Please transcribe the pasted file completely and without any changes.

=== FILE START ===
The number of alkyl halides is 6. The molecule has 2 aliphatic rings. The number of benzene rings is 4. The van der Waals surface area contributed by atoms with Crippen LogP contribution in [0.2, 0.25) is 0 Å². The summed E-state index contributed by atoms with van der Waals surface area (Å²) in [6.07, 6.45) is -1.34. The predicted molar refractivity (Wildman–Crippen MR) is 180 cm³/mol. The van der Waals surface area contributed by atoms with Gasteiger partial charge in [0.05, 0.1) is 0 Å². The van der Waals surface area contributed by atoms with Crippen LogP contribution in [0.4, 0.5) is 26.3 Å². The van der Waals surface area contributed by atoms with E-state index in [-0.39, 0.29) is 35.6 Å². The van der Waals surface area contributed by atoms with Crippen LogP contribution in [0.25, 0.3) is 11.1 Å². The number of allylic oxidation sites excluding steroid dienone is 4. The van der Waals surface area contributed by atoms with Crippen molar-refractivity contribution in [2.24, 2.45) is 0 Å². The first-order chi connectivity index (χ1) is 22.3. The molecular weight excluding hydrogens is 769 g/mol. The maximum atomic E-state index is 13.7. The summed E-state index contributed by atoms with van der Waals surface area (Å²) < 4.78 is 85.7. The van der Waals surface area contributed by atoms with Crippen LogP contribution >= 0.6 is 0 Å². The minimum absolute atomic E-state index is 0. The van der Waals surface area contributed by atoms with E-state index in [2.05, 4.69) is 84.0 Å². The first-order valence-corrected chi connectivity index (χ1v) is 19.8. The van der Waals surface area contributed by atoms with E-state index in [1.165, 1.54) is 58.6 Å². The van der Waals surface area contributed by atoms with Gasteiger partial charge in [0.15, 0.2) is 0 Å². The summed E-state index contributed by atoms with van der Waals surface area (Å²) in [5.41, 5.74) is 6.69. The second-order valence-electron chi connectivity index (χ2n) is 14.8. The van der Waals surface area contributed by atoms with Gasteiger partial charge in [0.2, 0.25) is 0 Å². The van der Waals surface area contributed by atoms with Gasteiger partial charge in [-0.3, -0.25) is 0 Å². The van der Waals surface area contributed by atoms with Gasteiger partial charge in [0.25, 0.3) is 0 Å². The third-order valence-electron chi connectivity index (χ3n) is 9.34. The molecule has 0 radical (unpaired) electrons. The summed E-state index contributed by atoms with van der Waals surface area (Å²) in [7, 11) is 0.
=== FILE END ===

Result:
The number of alkyl halides is 6. The molecule has 2 aliphatic rings. The number of benzene rings is 4. The van der Waals surface area contributed by atoms with Crippen LogP contribution in [0.2, 0.25) is 0 Å². The summed E-state index contributed by atoms with van der Waals surface area (Å²) in [6.07, 6.45) is -1.34. The predicted molar refractivity (Wildman–Crippen MR) is 180 cm³/mol. The van der Waals surface area contributed by atoms with Gasteiger partial charge in [0.05, 0.1) is 0 Å². The van der Waals surface area contributed by atoms with Crippen LogP contribution in [0.4, 0.5) is 26.3 Å². The van der Waals surface area contributed by atoms with E-state index in [-0.39, 0.29) is 35.6 Å². The van der Waals surface area contributed by atoms with Crippen LogP contribution in [0.25, 0.3) is 11.1 Å². The number of allylic oxidation sites excluding steroid dienone is 4. The van der Waals surface area contributed by atoms with Crippen molar-refractivity contribution in [2.24, 2.45) is 0 Å². The first-order chi connectivity index (χ1) is 22.3. The molecular weight excluding hydrogens is 769 g/mol. The maximum atomic E-state index is 13.7. The summed E-state index contributed by atoms with van der Waals surface area (Å²) < 4.78 is 85.7. The van der Waals surface area contributed by atoms with Crippen LogP contribution >= 0.6 is 0 Å². The minimum absolute atomic E-state index is 0. The van der Waals surface area contributed by atoms with E-state index in [2.05, 4.69) is 84.0 Å². The first-order valence-corrected chi connectivity index (χ1v) is 19.8. The van der Waals surface area contributed by atoms with E-state index in [1.165, 1.54) is 58.6 Å². The van der Waals surface area contributed by atoms with Gasteiger partial charge in [0.15, 0.2) is 0 Å². The summed E-state index contributed by atoms with van der Waals surface area (Å²) in [5.41, 5.74) is 6.69. The second-order valence-electron chi connectivity index (χ2n) is 14.8. The van der Waals surface area contributed by atoms with Gasteiger partial charge in [0.2, 0.25) is 0 Å². The van der Waals surface area contributed by atoms with Gasteiger partial charge in [-0.3, -0.25) is 0 Å². The van der Waals surface area contributed by atoms with Gasteiger partial charge in [0.25, 0.3) is 0 Å². The third-order valence-electron chi connectivity index (χ3n) is 9.34. The molecule has 0 radical (unpaired) electrons. The summed E-state index contributed by atoms with van der Waals surface area (Å²) in [7, 11) is 0.